'Like NASCAR on the road:' Extreme speeding brings death to North Carolina highways: N&O report

The News & Observer and Charlotte Observer sought out to find out how often extreme speeding happens in North Carolina and whether the COVID-19 pandemic made highways deadlier.

The two found nearly 92% of extreme speeders get breaks in court that allow them to avoid full penalties.


The investigation by the Charlotte Observer and The News & Observer in Raleigh found situations where drivers fly 20, 30, even 50 mph over the speed limit have increased dramatically in North Carolina, especially since the COVID-19 pandemic started.


Some law enforcement officers have even clocked drivers going nearly 200 mph. Enforcement has been spotty amid the pandemic and overwhelmed courts let speeders off easy, the News & Observer said.

Throughout the investigation, the N&O and Charlotte Observer found:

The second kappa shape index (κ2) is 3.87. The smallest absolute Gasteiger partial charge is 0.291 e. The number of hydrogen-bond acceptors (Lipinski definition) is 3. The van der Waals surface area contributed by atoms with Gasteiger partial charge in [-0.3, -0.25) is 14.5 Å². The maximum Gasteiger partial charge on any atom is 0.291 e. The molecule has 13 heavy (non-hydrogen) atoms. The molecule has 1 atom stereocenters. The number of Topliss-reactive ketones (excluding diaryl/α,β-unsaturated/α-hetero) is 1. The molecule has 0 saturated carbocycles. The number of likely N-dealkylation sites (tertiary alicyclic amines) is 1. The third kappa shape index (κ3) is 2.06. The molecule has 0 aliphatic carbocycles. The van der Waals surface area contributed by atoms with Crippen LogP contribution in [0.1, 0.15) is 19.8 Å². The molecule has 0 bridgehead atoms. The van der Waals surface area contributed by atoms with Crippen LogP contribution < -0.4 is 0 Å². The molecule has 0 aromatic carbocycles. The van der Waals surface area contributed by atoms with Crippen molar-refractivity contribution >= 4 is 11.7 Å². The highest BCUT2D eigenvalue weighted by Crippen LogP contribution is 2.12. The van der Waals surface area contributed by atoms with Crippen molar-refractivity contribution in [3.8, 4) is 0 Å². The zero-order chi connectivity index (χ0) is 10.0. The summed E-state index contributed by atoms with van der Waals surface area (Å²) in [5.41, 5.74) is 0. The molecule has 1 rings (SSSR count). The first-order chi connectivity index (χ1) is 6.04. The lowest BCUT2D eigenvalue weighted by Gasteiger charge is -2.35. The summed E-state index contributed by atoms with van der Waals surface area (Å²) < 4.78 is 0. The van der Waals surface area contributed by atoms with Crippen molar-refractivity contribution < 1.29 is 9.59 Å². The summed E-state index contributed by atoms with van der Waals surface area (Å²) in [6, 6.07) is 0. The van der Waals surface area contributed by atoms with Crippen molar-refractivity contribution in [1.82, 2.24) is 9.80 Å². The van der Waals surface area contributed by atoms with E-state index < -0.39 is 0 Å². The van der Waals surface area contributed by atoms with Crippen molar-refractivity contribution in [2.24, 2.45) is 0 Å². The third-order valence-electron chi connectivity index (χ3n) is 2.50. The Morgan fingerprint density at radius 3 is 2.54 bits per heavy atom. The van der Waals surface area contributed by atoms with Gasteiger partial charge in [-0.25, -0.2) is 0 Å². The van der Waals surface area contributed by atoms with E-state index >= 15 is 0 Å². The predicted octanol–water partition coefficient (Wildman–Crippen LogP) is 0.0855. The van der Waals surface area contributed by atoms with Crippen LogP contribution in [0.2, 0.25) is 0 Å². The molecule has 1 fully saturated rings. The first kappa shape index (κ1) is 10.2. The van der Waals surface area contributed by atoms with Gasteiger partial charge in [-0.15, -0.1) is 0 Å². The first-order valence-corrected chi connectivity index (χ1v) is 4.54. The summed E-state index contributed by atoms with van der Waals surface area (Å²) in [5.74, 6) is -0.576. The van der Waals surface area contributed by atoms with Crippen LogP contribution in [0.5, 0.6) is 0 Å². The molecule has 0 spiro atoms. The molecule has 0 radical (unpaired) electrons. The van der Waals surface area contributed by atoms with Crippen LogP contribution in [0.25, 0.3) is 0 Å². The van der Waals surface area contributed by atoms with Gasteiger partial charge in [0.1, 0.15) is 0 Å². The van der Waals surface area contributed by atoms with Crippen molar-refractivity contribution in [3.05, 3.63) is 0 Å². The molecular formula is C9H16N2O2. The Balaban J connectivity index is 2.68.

• While North Carolinians drove fewer miles throughout the pandemic, the death toll on the state's roads jumped 12% over the previous year. Speeding contributed to a quarter of deadly wrecks, playing a bigger part than alcohol.

  • Speed enforcement has declined in North Carolina during the last five years, despite the growth in the state's population.

  • Some super speeders are caught doing it again and again. More than 16,000 people have been charged at least three times with extreme speeding from 2016 through 2020.

According to NCDOT data, someone died last year in a speed-related crash every 21 hours in North Carolina.

For more, read the entire News & Observer article here.
Copyright © 2021 WTVD-TV. All Rights Reserved.